I posted a link the other day to a piece about a Consumer Report's study that revealed, much to many people's collective disgust, the relatively high levels of microbial contamination in packaged and "pre-washed" salads. For most non-biologists, myself included, the study's discussion of "coliforms and other bacteria, including enterococcus, that are reliable indicators of fecal contamination and poor sanitation" suggested a variety of mental images I'd rather not associate with dinner.
Which is why this article from Food Safety News is so useful. Dr. Trevor Suslow, a "cooperative extension research specialist in postharvest quality and safety in the Department of Plant Sciences at the University of California at Davis," provides a primer in the terminology and science of salad safety, and basically concludes that while we might not like that our salad is full of coliforms, these microbes are generally and basically benign.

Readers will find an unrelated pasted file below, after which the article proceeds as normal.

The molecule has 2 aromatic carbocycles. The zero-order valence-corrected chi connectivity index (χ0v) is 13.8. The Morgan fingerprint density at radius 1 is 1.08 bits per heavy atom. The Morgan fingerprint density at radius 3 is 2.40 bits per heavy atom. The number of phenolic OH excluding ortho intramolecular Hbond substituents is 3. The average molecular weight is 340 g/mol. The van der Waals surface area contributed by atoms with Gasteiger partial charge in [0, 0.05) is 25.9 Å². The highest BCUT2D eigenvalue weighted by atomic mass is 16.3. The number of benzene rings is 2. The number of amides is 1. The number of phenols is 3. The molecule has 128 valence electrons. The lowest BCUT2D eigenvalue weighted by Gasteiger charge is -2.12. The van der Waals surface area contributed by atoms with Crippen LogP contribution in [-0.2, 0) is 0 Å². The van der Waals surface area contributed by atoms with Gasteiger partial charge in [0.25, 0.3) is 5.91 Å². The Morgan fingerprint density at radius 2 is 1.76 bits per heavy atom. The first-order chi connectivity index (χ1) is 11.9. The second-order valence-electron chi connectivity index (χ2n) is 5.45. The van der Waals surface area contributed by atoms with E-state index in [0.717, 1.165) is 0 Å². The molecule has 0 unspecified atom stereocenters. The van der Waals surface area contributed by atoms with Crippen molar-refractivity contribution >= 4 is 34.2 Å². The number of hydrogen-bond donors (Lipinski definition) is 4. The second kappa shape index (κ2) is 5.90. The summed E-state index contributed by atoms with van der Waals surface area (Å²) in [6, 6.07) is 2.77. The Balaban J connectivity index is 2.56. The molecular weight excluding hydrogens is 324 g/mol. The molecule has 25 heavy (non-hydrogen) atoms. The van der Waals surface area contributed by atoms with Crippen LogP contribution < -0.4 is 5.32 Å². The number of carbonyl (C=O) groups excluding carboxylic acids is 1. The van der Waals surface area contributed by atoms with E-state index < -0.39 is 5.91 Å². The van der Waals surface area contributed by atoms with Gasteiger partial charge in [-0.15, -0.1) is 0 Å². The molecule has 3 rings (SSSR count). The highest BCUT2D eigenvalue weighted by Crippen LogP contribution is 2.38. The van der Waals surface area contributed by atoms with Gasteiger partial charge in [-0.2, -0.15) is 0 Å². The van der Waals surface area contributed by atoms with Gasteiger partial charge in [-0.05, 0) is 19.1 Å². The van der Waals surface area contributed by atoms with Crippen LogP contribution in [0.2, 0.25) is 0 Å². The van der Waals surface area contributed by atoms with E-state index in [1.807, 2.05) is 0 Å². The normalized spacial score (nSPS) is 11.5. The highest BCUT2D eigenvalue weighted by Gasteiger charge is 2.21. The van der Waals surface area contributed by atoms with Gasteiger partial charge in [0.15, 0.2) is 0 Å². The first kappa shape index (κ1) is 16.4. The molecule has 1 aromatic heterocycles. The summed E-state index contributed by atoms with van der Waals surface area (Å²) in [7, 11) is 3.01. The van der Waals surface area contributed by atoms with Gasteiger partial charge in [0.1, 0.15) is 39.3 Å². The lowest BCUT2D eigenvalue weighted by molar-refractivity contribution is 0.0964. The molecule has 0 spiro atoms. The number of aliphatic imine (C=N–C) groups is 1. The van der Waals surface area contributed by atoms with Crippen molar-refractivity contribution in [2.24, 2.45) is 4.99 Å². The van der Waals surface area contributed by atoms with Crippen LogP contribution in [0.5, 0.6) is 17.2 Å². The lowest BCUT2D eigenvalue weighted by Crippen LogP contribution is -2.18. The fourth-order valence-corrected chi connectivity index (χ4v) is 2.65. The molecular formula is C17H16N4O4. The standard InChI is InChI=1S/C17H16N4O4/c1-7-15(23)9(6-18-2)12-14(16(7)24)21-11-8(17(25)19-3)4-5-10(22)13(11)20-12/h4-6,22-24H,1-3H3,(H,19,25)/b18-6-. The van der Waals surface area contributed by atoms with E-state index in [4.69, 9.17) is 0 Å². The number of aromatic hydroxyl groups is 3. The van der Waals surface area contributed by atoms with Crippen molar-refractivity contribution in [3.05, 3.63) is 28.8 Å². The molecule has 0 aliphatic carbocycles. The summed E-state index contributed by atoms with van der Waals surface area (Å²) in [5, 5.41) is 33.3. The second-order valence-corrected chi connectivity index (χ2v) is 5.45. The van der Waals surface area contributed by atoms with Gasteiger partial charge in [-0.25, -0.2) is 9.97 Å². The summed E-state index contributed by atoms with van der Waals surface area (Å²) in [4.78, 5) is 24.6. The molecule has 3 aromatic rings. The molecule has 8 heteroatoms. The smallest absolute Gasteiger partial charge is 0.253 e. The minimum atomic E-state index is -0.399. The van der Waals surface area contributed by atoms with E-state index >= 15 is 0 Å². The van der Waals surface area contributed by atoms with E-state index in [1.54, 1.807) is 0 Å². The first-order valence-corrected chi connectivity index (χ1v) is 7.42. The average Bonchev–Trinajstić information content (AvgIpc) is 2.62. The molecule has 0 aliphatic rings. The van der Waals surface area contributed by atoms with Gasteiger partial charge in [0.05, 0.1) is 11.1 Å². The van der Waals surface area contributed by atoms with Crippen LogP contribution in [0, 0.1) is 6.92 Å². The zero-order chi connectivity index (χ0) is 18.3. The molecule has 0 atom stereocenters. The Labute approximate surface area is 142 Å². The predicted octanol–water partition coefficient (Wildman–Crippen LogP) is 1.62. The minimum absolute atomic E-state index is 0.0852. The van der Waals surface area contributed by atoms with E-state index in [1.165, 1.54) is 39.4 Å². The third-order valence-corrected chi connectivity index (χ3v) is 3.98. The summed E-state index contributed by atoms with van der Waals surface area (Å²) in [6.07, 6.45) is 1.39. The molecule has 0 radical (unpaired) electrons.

Suslow says that he personally does not re-wash packaged salads. He also offers this practical advice for consumers of these products:
If one chooses to take advantage of the convenience and diversity of greens available in sensible serving portions or as complete salad meals, it is always best to look at the Best if Consumed By dating and take notice of the display case arrangement. Bags should be vertical in a row, not laid one on top of the other in stacks. Clamshell containers are displayed in various stacking or slanted row patterns which allow generous space for airflow.